ABSTRACT: On land, fur seals predominately display bilaterally synchronized electroencephalogram (EEG) activity during slow-wave sleep (SWS), similar to that observed in all terrestrial mammals. In water, however, fur seals exhibit asymmetric slow-wave sleep (ASWS), resembling the unihemispheric slow-wave sleep of odontocetes (toothed whales). The unique sleeping pattern of fur seals allows us to distinguish neuronal mechanisms mediating EEG changes from those mediating behavioral quiescence. In a prior study we found that cortical acetylcholine release is lateralized during ASWS in the northern fur seal, with greater release in the hemisphere displaying low-voltage (waking) EEG activity, linking acetylcholine release to hemispheric EEG activation (Lapierre et al. 2007). In contrast to acetylcholine, we now report that cortical serotonin release is not lateralized during ASWS. Our data demonstrate that bilaterally symmetric levels of serotonin are compatible with interhemispheric EEG asymmetry in the fur seal. We also find greatly elevated levels during eating and hosing the animals with water, suggesting that serotonin is more closely linked to bilateral variables, such as axial motor and autonomic control, than to the lateralized cortical activation manifested in asymmetrical sleep.
    The Journal of Neuroscience : The Official Journal of the Society for Neuroscience 02/2013; 33(6):2555-2561. DOI:10.1523/JNEUROSCI.2603-12.2013 · 6.34 Impact Factor
  • Kung-Chiao Hsieh · Darian Nguyen · Jerome M Siegel · Yuan-Yang Lai
    [Show abstract] [Hide abstract]
    ABSTRACT: Objective: An abnormality in auditory evoked responses localised to the inferior colliculus (IC) has been reported in rapid eye movement (REM) sleep behaviour disorder (RBD) patients. The external cortex of the inferior colliculus (ICX) has been demonstrated not only to be involved in auditory processing, but also to participate in the modulation of motor activity. Methods: Rats were surgically implanted with electrodes for electroencephalography (EEG) and electromyography (EMG) recording and guide cannulae aimed at the ICX for drug infusions. Drug infusions were conducted after the animals recovered from surgery. Polysomnographic recordings with video were analysed to detect normal and abnormal sleep states. Results: Baclofen, a gamma-aminobutyric acid B (GABAB) receptor agonist, infused into the ICX increased phasic motor activity in slow-wave sleep (SWS) and REM sleep and tonic muscle activity in REM sleep; it also elicited RBD-like activity during the infusion and post-infusion period. In contrast, saclofen, a GABAB receptor antagonist, did not produce significant changes in motor activities in sleep. Baclofen infusions in ICX also significantly increased REM sleep during the post-infusion period, while saclofen infusions did not change the amount of any sleep-waking states. Conclusions: This study suggests that GABAB receptor mechanisms in the ICX may be implicated in the pathology of RBD.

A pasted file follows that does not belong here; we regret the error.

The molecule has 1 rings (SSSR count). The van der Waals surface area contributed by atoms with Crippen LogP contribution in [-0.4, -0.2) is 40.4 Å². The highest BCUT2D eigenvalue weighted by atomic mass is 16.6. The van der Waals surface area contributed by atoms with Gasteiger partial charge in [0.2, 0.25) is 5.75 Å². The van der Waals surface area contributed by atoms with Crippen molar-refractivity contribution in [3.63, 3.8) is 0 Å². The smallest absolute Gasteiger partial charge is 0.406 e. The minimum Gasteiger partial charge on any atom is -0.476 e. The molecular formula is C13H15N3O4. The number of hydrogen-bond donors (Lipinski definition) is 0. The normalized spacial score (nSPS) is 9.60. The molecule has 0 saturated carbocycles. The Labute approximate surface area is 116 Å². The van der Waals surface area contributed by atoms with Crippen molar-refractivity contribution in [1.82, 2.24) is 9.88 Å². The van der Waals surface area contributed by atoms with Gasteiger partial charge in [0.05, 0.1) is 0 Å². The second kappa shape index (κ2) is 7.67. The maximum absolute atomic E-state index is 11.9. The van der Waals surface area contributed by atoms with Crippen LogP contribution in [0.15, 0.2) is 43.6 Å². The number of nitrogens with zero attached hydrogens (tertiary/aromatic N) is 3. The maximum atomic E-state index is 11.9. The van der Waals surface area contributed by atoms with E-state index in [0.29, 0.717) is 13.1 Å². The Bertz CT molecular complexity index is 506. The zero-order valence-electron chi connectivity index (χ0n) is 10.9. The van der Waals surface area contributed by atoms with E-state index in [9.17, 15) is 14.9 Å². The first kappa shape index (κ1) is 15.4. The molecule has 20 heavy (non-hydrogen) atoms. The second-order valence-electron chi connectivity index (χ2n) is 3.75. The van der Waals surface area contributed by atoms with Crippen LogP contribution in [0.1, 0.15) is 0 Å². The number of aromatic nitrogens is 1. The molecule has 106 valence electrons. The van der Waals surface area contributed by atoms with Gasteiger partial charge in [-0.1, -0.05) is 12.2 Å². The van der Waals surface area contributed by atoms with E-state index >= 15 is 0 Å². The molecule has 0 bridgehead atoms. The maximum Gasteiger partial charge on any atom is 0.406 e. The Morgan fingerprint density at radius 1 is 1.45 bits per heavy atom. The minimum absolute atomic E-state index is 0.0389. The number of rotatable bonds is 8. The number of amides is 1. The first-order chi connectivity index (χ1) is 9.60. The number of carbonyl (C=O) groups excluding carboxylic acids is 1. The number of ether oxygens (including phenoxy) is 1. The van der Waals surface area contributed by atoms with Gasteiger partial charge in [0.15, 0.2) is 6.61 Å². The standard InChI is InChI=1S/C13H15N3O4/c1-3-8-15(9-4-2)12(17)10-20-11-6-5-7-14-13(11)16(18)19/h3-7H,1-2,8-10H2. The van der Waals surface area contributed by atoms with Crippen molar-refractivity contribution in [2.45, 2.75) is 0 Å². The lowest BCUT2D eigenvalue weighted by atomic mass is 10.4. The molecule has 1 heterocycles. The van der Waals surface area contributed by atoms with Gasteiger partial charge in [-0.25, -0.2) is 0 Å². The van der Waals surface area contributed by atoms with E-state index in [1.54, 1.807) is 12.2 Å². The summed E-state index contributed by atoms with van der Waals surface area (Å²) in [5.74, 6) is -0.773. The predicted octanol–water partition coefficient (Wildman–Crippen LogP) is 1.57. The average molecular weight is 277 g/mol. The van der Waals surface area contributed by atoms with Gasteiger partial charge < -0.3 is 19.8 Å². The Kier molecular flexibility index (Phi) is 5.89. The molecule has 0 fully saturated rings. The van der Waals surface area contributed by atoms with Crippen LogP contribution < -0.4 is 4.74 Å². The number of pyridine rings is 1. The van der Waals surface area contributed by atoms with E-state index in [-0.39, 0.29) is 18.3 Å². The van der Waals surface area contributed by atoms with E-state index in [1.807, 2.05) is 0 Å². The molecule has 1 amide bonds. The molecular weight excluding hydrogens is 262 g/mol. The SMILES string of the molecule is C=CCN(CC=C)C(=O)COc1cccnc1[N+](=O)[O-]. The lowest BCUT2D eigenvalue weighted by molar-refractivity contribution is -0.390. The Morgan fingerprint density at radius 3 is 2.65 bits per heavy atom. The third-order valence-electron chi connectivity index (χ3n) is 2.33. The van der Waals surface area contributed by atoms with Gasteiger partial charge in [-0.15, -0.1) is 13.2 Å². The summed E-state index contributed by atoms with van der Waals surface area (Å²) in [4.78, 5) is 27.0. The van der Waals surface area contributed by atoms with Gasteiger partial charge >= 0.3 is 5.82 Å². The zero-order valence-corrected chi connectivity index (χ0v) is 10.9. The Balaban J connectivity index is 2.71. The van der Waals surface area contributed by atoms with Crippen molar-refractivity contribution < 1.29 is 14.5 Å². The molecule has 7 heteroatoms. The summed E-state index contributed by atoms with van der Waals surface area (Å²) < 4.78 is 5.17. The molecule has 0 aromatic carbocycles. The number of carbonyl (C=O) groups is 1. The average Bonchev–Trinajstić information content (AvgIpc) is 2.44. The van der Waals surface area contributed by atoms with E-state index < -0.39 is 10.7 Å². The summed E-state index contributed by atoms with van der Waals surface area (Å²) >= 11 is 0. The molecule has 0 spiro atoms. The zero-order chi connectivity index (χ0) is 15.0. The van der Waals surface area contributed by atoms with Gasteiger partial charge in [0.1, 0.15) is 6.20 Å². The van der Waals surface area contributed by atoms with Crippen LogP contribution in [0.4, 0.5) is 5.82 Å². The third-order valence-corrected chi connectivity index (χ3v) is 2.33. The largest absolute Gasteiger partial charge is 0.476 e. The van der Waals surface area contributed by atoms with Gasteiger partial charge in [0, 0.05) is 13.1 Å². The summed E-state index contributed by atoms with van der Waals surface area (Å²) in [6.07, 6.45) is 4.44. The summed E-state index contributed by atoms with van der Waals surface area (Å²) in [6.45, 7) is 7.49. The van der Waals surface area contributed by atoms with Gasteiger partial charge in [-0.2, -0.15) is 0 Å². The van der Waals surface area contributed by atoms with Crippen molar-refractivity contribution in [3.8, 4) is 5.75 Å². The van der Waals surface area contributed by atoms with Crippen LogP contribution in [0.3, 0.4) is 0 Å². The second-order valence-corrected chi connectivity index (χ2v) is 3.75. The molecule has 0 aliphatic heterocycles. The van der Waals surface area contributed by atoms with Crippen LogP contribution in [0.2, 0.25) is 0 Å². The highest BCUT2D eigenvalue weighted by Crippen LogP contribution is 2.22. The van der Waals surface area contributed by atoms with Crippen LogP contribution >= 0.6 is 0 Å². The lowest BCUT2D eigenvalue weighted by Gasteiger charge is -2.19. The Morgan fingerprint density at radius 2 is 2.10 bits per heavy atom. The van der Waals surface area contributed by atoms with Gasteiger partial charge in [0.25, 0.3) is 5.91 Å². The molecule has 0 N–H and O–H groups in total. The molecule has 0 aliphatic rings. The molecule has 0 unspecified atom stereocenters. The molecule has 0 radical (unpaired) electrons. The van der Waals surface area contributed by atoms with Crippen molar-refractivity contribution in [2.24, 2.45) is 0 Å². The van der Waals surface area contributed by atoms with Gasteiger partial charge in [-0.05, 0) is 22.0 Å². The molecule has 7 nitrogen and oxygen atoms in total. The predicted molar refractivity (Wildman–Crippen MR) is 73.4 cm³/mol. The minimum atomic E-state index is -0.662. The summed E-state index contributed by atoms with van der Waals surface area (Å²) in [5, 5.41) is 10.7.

Sleep Medicine 10/2012; 14(8). DOI:10.1016/j.sleep.2012.08.008 · 3.15 Impact Factor
  • Jerome M Siegel
    [Show abstract] [Hide abstract]
    ABSTRACT: Sleep can be seen as an environmentally determined, adaptive behavior.
    Science 09/2012; 337(6102):1610-1. DOI:10.1126/science.1228466 · 33.61 Impact Factor
  • Source
    [Show abstract] [Hide abstract]
    ABSTRACT: Slow wave sleep (SWS) in the northern fur seal (Callorhinus ursinus) is characterized by a highly expressed interhemispheric electroencephalogram (EEG) asymmetry, called 'unihemispheric' or 'asymmetrical' SWS. The aim of this study was to examine the regional differences in slow wave activity (SWA; power in the range of 1.2-4.0 Hz) within one hemisphere and differences in the degree of interhemispheric EEG asymmetry within this species. Three seals were implanted with 10 EEG electrodes, positioned bilaterally (five in each hemisphere) over the frontal, occipital and parietal cortex. The expression of interhemispheric SWA asymmetry between symmetrical monopolar recordings was estimated based on the asymmetry index [AI = (L-R)/(L+R), where L and R are the power in the left and right hemispheres, respectively]. Our findings indicate an anterior-posterior gradient in SWA during asymmetrical SWS in fur seals, which is opposite to that described for other mammals, including humans, with a larger SWA recorded in the parietal and occipital cortex. Interhemispheric EEG asymmetry in fur seals was recorded across the entire dorsal cerebral cortex, including sensory (visual and somatosensory), motor and associative (parietal or suprasylvian) cortical areas. The expression of asymmetry was greatest in occipital-lateral and parietal derivations and smallest in frontal-medial derivations. Regardless of regional differences in SWA, the majority (90%) of SWS episodes with interhemispheric EEG asymmetry meet the criteria for 'unihemispheric SWS' (one hemisphere is asleep while the other is awake). The remaining episodes can be described as episodes of bilateral SWS with a local activation in one cerebral hemisphere.
    Journal of Sleep Research 06/2012; 21(6). DOI:10.1111/j.1365-2869.2012.01023.x · 3.35 Impact Factor
  • Source
    [Show abstract] [Hide abstract]